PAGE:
Friday, January 26, 2007

Review: Heart-Shaped Box

I have such mixed feelings about horror fiction lately. At its core it sets out to mine the dark corners of our psyche, to bring those inner terrors to life on the page. When it's done well it not only scares the hell out of you it also digs into deeper meanings of character that explain why something scares us so much. Trouble is, most horror writers seemed bent on using cheap shock tactics or gross out tricks; it might read well the first time but it's not enough to hold up to serious thought or second readings.

Not so with Joe Hill and his first novel Heart Shaped Box.

Aging rock star Judas Coyne is a collector of bizarre and macabre artifacts: a used hangman's noose, a snuff film, rare books on witchcraft and anything and everything in-between. When he purchases a suit billed through an online auction as the haunted clothes of a recently deceased man, Coyne finds much more than he bargained for. Everywhere Coyne looks he sees the twisted spirit of an old and evil man following him, laughing at him and dangling a deadly razor on a chain. Coyne soon learns the suit belonged to Craddock McDermott, the stepfather of a former lover who committed suicide shortly after Coyne tossed her out of his life. McDermott, a professional hypnotist prior to his death, swore on his deathbed to destroy Coyne's rock star life of self-indulgence to avenge the death of his step-daughter.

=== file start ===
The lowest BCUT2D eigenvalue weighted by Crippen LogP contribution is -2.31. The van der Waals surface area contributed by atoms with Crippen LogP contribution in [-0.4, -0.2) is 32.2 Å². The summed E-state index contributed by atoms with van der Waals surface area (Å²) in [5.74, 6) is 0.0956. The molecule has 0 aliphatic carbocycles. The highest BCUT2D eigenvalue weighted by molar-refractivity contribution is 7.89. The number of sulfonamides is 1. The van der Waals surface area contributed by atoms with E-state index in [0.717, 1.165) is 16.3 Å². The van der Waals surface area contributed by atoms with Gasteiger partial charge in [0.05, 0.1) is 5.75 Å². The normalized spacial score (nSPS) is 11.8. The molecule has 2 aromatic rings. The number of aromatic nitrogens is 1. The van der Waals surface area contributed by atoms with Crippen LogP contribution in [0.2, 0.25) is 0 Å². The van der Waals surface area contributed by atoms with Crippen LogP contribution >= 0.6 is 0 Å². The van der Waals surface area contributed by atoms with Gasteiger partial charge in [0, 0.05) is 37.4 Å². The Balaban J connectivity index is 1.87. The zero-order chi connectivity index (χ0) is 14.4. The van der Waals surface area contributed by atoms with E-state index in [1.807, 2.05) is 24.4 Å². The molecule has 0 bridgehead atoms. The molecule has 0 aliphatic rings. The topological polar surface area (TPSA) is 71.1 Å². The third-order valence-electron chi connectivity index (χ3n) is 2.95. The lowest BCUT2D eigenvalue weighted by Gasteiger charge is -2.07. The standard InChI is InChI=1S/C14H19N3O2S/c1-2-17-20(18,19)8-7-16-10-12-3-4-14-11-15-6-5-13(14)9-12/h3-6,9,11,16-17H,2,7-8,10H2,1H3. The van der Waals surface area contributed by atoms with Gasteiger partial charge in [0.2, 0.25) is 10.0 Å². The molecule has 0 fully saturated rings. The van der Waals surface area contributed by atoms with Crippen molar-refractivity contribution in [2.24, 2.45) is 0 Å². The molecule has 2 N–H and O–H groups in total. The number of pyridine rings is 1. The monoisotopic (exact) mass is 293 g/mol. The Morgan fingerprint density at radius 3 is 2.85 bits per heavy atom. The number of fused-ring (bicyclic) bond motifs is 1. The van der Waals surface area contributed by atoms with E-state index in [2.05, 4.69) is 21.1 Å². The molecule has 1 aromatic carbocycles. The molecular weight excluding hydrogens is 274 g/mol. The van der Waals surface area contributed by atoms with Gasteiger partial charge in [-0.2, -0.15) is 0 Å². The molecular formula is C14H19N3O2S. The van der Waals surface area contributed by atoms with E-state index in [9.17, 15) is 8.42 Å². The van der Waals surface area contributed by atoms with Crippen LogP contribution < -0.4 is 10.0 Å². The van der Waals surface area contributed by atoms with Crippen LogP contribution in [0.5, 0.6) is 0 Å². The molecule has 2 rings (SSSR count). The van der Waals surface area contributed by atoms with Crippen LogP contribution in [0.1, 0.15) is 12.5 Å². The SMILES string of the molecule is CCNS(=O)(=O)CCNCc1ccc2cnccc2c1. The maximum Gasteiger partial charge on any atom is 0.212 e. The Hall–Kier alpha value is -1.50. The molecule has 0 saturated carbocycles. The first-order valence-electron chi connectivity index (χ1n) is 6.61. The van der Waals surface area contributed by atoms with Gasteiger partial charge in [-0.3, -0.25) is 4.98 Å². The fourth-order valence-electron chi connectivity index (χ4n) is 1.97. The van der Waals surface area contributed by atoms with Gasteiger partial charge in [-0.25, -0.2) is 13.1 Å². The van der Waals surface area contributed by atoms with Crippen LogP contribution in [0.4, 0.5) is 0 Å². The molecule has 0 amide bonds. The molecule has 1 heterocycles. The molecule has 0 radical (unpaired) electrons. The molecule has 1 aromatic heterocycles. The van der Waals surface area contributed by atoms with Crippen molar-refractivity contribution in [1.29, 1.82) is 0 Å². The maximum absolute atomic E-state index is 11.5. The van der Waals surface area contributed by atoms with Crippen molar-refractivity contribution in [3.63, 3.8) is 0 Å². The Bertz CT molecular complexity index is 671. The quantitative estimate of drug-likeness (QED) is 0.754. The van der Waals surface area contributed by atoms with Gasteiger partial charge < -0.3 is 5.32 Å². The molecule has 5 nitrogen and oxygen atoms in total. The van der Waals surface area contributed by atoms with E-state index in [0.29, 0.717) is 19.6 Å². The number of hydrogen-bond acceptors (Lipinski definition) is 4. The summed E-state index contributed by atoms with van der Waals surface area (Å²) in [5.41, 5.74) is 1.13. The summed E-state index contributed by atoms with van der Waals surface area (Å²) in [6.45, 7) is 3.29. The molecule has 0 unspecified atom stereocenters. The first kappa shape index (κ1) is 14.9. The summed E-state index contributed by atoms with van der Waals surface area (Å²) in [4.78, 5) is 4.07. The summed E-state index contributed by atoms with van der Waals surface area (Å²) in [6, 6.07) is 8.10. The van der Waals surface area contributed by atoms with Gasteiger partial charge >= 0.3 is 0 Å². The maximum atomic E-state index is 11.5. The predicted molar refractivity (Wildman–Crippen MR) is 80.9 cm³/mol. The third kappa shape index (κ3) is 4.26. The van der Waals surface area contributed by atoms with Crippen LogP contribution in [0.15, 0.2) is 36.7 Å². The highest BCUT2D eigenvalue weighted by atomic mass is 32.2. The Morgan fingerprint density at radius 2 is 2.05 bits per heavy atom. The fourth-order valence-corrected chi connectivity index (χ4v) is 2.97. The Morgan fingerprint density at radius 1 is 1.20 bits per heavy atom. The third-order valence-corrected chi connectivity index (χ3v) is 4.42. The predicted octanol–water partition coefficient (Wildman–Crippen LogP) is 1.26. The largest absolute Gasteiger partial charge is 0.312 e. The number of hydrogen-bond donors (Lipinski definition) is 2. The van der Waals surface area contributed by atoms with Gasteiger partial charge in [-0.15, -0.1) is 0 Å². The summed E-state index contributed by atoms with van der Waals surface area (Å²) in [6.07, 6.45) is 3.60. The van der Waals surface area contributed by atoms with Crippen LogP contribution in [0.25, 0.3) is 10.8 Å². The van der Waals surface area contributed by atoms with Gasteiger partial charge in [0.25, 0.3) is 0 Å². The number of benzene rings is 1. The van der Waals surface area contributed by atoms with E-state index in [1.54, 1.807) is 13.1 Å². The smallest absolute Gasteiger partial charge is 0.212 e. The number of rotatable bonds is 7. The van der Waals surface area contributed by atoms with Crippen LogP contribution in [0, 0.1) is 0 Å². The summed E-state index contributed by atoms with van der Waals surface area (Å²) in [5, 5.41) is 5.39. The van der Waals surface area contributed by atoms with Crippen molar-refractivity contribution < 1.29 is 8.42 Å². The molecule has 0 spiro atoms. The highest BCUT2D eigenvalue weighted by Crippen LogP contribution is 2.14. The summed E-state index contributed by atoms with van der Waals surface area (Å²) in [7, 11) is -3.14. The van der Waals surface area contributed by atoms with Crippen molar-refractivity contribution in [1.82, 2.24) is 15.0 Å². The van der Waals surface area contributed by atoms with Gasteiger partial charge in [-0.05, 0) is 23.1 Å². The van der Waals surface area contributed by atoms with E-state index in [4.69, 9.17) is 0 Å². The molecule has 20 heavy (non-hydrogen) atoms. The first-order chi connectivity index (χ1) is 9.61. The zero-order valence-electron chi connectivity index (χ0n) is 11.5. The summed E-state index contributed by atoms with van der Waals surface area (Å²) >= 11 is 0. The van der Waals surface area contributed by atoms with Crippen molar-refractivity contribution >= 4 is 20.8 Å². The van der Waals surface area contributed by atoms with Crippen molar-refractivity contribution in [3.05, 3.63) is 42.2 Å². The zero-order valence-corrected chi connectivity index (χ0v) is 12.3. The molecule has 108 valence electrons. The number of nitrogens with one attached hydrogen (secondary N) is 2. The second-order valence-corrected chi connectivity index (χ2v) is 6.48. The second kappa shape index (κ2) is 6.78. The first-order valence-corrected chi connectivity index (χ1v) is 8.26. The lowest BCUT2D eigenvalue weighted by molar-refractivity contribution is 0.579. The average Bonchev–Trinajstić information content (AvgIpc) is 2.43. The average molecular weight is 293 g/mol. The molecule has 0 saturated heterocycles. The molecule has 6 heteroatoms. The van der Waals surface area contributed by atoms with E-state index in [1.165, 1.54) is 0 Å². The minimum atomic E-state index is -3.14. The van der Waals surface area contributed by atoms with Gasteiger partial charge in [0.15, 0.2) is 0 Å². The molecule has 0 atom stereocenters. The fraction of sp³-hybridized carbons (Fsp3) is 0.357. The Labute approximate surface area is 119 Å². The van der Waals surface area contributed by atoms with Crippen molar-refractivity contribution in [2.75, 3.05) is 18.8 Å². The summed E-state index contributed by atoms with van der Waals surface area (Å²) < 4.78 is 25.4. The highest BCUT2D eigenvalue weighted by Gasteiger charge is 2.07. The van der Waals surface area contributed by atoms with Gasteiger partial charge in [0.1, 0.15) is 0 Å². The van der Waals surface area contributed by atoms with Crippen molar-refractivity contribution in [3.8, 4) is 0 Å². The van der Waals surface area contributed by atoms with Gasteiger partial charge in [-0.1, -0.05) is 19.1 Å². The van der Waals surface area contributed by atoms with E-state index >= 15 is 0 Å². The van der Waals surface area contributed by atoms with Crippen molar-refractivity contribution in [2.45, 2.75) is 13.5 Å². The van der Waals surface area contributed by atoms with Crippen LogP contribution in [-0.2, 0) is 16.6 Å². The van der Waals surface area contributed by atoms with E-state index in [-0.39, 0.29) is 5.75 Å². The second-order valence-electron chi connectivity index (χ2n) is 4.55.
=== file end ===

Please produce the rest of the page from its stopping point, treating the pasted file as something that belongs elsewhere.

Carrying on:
There are some really creepy moments in this novel, moments when things seem so out of control you don't know if Coyne will survive or end up as a soul damned by his own past. Hill has real a skill with the pyrotechnics of a horrifying ghost story, but he knows how to use it sparingly to really build suspense throughout the book. And like all good ghost stories, Hill also crafts a deftly plotted mystery as the true motivations and powers of McDermott unfold. As we learn more about the ghost of McDermott---and how ghosts work in Hill's universe---we also learn a lot about Coyne. We learn the truth behind his loose attitude towards women, about the love he holds for his dogs, and the hatred he holds for his own father. These are done not as simple character development but to show us pieces of Coyne that prove vital to his struggle against the spirit world.

I've never heard of Hill before, but he's got two Bram Stoker awards under his belt for his short fiction. I was first worried that Heart Shaped Box would be a quirky concept that didn't live up to its own ideas, but the depth of character hidden in the dark shadows of both Coyne and McDermott lift what could otherwise be a formula supernatural thriller to a fairly impressive and fun first novel.


1 comment:

John said...

I'm really looking forward to read this novel.

Perhaps you've never heard about Joe Hill before and it's because he's really Joe King, Stephen King's son.

Sounds like it's definitely worth it, according to your review. Sweet.